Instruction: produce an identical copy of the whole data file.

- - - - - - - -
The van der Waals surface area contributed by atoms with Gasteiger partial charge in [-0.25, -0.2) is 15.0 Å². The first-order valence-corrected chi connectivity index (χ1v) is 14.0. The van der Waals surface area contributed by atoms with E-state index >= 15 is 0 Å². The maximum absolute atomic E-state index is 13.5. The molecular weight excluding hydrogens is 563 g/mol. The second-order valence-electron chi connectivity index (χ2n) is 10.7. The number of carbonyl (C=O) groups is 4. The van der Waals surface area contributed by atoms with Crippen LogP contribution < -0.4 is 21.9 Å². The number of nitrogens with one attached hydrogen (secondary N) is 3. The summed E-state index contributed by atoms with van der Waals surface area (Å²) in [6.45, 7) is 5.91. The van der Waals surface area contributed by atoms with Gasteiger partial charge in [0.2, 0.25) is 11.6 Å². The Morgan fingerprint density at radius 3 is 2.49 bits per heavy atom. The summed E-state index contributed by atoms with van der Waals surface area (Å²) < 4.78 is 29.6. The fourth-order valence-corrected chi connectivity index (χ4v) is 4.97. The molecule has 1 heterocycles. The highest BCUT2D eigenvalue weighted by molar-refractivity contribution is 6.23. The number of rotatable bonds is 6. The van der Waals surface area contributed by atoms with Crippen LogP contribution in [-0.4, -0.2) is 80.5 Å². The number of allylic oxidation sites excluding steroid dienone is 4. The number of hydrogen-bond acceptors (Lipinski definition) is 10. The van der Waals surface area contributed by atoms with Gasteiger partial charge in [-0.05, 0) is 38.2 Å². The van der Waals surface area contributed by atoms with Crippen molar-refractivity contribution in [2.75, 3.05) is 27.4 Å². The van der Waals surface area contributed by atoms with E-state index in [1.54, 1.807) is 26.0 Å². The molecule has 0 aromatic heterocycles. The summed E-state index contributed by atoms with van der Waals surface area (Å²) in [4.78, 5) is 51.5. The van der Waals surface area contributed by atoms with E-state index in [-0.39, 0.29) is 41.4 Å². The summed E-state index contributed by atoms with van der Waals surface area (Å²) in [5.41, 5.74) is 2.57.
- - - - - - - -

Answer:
The van der Waals surface area contributed by atoms with Gasteiger partial charge in [-0.25, -0.2) is 15.0 Å². The first-order valence-corrected chi connectivity index (χ1v) is 14.0. The van der Waals surface area contributed by atoms with E-state index >= 15 is 0 Å². The maximum absolute atomic E-state index is 13.5. The molecular weight excluding hydrogens is 563 g/mol. The second-order valence-electron chi connectivity index (χ2n) is 10.7. The number of carbonyl (C=O) groups is 4. The van der Waals surface area contributed by atoms with Crippen LogP contribution < -0.4 is 21.9 Å². The number of nitrogens with one attached hydrogen (secondary N) is 3. The summed E-state index contributed by atoms with van der Waals surface area (Å²) in [6.45, 7) is 5.91. The van der Waals surface area contributed by atoms with Gasteiger partial charge in [0.2, 0.25) is 11.6 Å². The Morgan fingerprint density at radius 3 is 2.49 bits per heavy atom. The summed E-state index contributed by atoms with van der Waals surface area (Å²) < 4.78 is 29.6. The fourth-order valence-corrected chi connectivity index (χ4v) is 4.97. The molecule has 1 heterocycles. The highest BCUT2D eigenvalue weighted by molar-refractivity contribution is 6.23. The number of rotatable bonds is 6. The van der Waals surface area contributed by atoms with Crippen LogP contribution in [-0.4, -0.2) is 80.5 Å². The number of allylic oxidation sites excluding steroid dienone is 4. The number of hydrogen-bond acceptors (Lipinski definition) is 10. The van der Waals surface area contributed by atoms with Gasteiger partial charge in [-0.05, 0) is 38.2 Å². The van der Waals surface area contributed by atoms with Crippen molar-refractivity contribution in [2.75, 3.05) is 27.4 Å². The van der Waals surface area contributed by atoms with E-state index in [1.54, 1.807) is 26.0 Å². The molecule has 0 aromatic heterocycles. The summed E-state index contributed by atoms with van der Waals surface area (Å²) in [4.78, 5) is 51.5. The van der Waals surface area contributed by atoms with E-state index in [-0.39, 0.29) is 41.4 Å². The summed E-state index contributed by atoms with van der Waals surface area (Å²) in [5.41, 5.74) is 2.57.